Genres: Biography & Autobiography, Personal Memoirs, History
When Jennifer Teege, a German-Nigerian woman, happened to pluck a library book from the shelf, she had no idea that her life would be irrevocably altered. Recognizing photos of her mother and grandmother in the book, she discovers a horrifying fact: Her grandfather was Amon Goeth, the vicious Nazi commandant chillingly depicted by Ralph Fiennes inSchindler's List—a man known and reviled the world over.
Jennifer Teege was born to a German mother and a Nigerian father in 1970 in Germany. She was placed in a children’s home. She was placed with a family at the age of three. Until the finalization of her adoption at age 7, she had frequent contact with her birth mother and maternal grandmother. She was very close to her grandmother.
She lived in Israel for five years as an adult and speaks fluent Hebrew. She was married and had two children. When she was 38 years old she was in a library and pulled a book off the shelf because the title sounded interesting. The author’s name was the name of her birth mother. In the book she saw pictures of her beloved grandmother and read the truth about her background.
Her grandmother was the mistress of Amon Goethe, the commandant of a Nazi concentration camp in Poland. He was the main bad guy in the movie Schindler’s List. In fact, Oskar Schindler had introduced her grandparents. Her grandmother had lived in the commandant’s house just outside the camp.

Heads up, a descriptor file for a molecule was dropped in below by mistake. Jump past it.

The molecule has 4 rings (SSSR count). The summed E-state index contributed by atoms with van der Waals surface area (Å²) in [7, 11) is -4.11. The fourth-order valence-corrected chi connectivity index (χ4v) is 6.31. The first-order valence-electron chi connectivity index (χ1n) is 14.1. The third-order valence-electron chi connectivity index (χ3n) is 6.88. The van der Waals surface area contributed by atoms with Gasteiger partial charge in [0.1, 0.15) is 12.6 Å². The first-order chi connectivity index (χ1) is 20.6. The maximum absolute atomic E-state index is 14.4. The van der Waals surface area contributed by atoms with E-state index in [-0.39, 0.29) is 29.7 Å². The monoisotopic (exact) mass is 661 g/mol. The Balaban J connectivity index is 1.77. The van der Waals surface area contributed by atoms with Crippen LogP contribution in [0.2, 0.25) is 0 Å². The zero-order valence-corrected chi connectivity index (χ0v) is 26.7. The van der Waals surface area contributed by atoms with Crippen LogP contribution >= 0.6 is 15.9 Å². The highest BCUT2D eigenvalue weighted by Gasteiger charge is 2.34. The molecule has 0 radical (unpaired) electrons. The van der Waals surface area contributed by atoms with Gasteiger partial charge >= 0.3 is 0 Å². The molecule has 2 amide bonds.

This doesn’t fit at all with Jennifer’s memories of a kind and gentle woman. She buries herself in historical research.
In alternating chapters, the books tells Jennifer’s story and discusses research about the affect of the Holocaust on German families. Most people don’t know or try to whitewash their grandparents’ roles.
This book is chilling. There is a picture of her grandmother posing with a dog. That dog was one of the two dog Goethe trained to kill prisoners.
She watches interviews with her mother and grandmother. Her grandmother was absolutely devoted to Amon Goethe until she died. She kept a picture of him over her bed.
“In 1948, two years after Amon Goeth’s execution, Ruth Irene Kalder asked the American authorities in US-occupied Germany to allow her to take on Goeth’s name, claiming that it was only the confusion at the end of the war that had prevented them from getting married.”
Two years after he was executed as a war criminal, she asked to take his name? How messed up is that?
In another interview she said:
“‘It was a wonderful time’, his widow said. ‘We enjoyed each other’s company. My Amon was king, I was his queen. Who wouldn’t have relished that?’ She added that she was only sorry it was all over.” As to Amon Goeth’s victims, Ruth Irene Goeth adds: “They weren’t really people like us. They were so filthy.”
After finding out about her family history, Jennifer gets in contact with her birth mother. She realizes the mother didn’t know about this until she was older either and the revelation has ruined her life.
I do recommend reading this book. I’ve never considered the affect of an ancestor’s participation in World War II would have on German people. In the U.S. it is generally considered to be a good thing. In Germany it is mostly hidden.
I don’t think that finding out that your ancestors did horrible things should change your perceptions of yourself but other people may have a harder time with that.